The newest servant-clones have a particularly gruesome task ahead of them: Loading up their own identical corpses into a catapult and launching them into the air. Veidt observes the trajectory through a looking-glass and jots down notes. Perhaps he’s seeing something we’re not, but as far as we viewers can tell, the bodies just fly through the air until, after a certain point, they vanish. This heavily reminds me of the Dark Horse superhero comic Black Hammer by writer Jeff Lemire and artist Dean Ormston, which centers on a group of former superheroes who are trapped on a farm. The characters die if they try moving past a certain perimeter, much like how Veidt’s servants disappear into the ether. Like the Black Hammer heroes, Veidt has been restricted to this rural property for a while now (four years, to be exact) and though he initially welcomed it as “paradise,” he now sees it as a “prison.” I won’t spoil the twist of Black Hammer because it’s excellent, but I wouldn’t be surprised if the explanation for Veidt’s situation turns out to be a bit paranormal. Is the visual transition from his looking-glass view of clouds to the moon just a cool shot by director Andrij Parekh, or does it hint at Veidt being trapped somewhere away from Earth? Perhaps a pocket dimension of some kind, if not the moon itself? I mean hey, Doctor Manhattan lives on Mars, so anything is possible right?
As long as we’re trying to figure out answers, it’s worth examining the slight parallels with Veidt’s storyline in the original Watchmen comic. Killing servants is not a new thing for him, you may remember. Just before destroying New York with his squid, Veidt took his most loyal servants out to the vivarium of his Antarctic base and poisoned them before opening the habitat’s glass dome so their bodies would freeze over in the snow. Is Veidt now the one trapped in a vivarium of some kind? The way the flying corpses disappear could indicate some sort of barrier or dome. The gruesome spectacle of dead servants in the dining room also bears no small resemblance to the horrific splash pages that open the final issue of Watchmen, featuring New York residents splayed and destroyed amidst the squid’s wreckage. All these years later, Veidt is still creating carnage.
Anyway, who sent Veidt to this prison in the first place? Lady Trieu is the obvious candidate, given how much she gained from his disappearance, but we’re also still waiting on Doctor Manhattan to show his cards. One of the final scenes in the Watchmen comic is a conversation between Veidt and Manhattan. After the former points out that Manhattan has “regained interest in human life,” the big blue guy replies, “Yes, I have. I think perhaps I’ll create some.” Could his powers be the source of that lake of human fetuses? All I know for sure is 1) I’m going to have Jeremy Irons’ enunciation of “Ms. Crookshanks!” stuck in my head for a good long while, and 2) Lady Trieu is definitely up to something.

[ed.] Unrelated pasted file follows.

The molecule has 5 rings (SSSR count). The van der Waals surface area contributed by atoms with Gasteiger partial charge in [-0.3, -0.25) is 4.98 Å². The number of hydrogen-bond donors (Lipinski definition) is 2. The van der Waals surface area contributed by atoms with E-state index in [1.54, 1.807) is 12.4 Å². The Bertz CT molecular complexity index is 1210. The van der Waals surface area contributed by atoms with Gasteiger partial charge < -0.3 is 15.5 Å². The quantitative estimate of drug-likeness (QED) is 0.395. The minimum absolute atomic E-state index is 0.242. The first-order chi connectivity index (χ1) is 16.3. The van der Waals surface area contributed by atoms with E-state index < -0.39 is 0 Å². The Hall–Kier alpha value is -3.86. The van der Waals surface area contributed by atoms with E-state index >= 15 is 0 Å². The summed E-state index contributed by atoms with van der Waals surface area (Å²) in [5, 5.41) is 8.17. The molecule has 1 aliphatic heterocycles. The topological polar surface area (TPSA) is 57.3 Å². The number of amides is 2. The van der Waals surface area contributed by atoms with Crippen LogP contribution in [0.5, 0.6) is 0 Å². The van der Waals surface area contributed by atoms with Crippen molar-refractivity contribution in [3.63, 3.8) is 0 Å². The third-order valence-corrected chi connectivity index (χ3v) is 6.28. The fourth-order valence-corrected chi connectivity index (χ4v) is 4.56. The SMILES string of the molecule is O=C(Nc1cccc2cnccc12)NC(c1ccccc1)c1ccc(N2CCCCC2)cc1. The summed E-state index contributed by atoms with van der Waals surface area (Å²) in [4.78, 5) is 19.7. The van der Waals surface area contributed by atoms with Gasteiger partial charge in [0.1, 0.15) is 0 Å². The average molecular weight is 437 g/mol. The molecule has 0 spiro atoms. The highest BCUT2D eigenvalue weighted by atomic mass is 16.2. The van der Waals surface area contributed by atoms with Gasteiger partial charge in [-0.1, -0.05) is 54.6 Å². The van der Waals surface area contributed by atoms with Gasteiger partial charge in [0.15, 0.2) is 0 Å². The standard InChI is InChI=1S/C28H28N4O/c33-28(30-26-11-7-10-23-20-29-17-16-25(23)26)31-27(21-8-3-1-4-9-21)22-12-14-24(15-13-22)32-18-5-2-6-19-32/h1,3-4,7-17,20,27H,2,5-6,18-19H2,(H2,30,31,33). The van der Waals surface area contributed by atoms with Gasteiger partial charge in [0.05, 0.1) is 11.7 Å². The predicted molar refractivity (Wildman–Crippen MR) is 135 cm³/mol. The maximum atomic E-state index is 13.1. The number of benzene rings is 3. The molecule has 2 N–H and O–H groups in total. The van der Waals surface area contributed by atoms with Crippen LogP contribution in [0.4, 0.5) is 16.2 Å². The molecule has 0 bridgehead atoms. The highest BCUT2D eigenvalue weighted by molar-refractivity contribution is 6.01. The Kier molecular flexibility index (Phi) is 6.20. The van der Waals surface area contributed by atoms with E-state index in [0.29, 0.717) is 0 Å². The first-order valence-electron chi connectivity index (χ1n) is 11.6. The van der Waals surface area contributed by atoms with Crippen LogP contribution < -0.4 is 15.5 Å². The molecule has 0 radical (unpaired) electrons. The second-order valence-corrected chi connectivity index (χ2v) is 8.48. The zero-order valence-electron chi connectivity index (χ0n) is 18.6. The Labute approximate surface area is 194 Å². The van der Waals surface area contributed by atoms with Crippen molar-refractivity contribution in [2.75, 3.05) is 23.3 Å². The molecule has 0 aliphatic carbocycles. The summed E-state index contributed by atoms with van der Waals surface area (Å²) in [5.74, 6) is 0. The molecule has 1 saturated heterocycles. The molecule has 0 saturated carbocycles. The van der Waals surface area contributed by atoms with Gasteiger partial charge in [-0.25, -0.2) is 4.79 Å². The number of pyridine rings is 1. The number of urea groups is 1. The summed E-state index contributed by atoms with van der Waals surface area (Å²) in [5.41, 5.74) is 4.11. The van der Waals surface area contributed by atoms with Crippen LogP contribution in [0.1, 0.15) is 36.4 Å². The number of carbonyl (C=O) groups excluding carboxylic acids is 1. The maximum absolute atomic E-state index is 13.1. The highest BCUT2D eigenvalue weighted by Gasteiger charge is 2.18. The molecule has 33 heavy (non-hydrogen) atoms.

Take us home, Chance: Any ideas on how we should read the closing conversation between Lady Trieu and Will? Why do you think she’s building a Doomsday Clock?
Chancellor: My best guess is that she’s taking a page out of Veidt’s playbook. In the original comic, Veidt faked an interdimensional incursion to prevent nuclear apocalypse during the Cold War. Maybe Lady Trieu, who obviously admires him, is planning something similar to combat racism, which is taking the place of Cold War tension in the show. If that’s the case, I suspect her clock would play a significant role in that. I mean, her daughter (maybe-clone) did say the clock is meant to be the first wonder of the new world. I wouldn’t be surprised if the clock would help usher in that new world, too.
I suspect Trieu is also working toward fighting the rise of racism given that she is aligned with Will. Having survived the Tulsa massacre of 1921 and lived for over 100 years, Will has seen firsthand the violence that racism can cause. Perhaps, he’s gotten to the point where he’s willing to do something drastic to stop it. As the episode ends, he does tell Trieu that Angela will likely hate him for whatever he has planned next. Also, the moon will definitely have some kind of significance because the episode ends with him and Trieu staring up at it as he says “tick, tock.”
Notes from the Black Freighter:
- As we saw last week, Laurie Blake still loves Devo as much as she did in the ’80s. But her relationship with Dan Dreiberg has clearly had an impact on her musical tastes. While she’s in the car with Petey and Sister Night, Billie Holiday’s “You’re My Thrill” plays on the car speakers — the same song that Dan played when they had sex in the Owlship for the first time.
- According to Laurie’s research, Will was apparently a New York City cop in the ’40s and ’50s. That means he would’ve served on the force at the same time as Hollis Mason, the original Nite Owl. This is certainly the biggest indication we’ve gotten yet for the possibility that maybe Will was Hooded Justice.
- We simply can’t end this recap without at least mentioning “Lube Man,” the mysterious figure in the white bodysuit who escapes Angela by greasing himself up and sliding down a sewer drain. What’s he up to?
- The protagonist of Watchmen‘s comic-within-a-comic, Tales of the Black Freighter, is marooned and has to find his way back to civilization using the corpses of his friends as a makeshift boat (if you’ve never read, be assured it’s gnarly). Is Adrian Veidt, who already has other parallels to that character, doing something similar?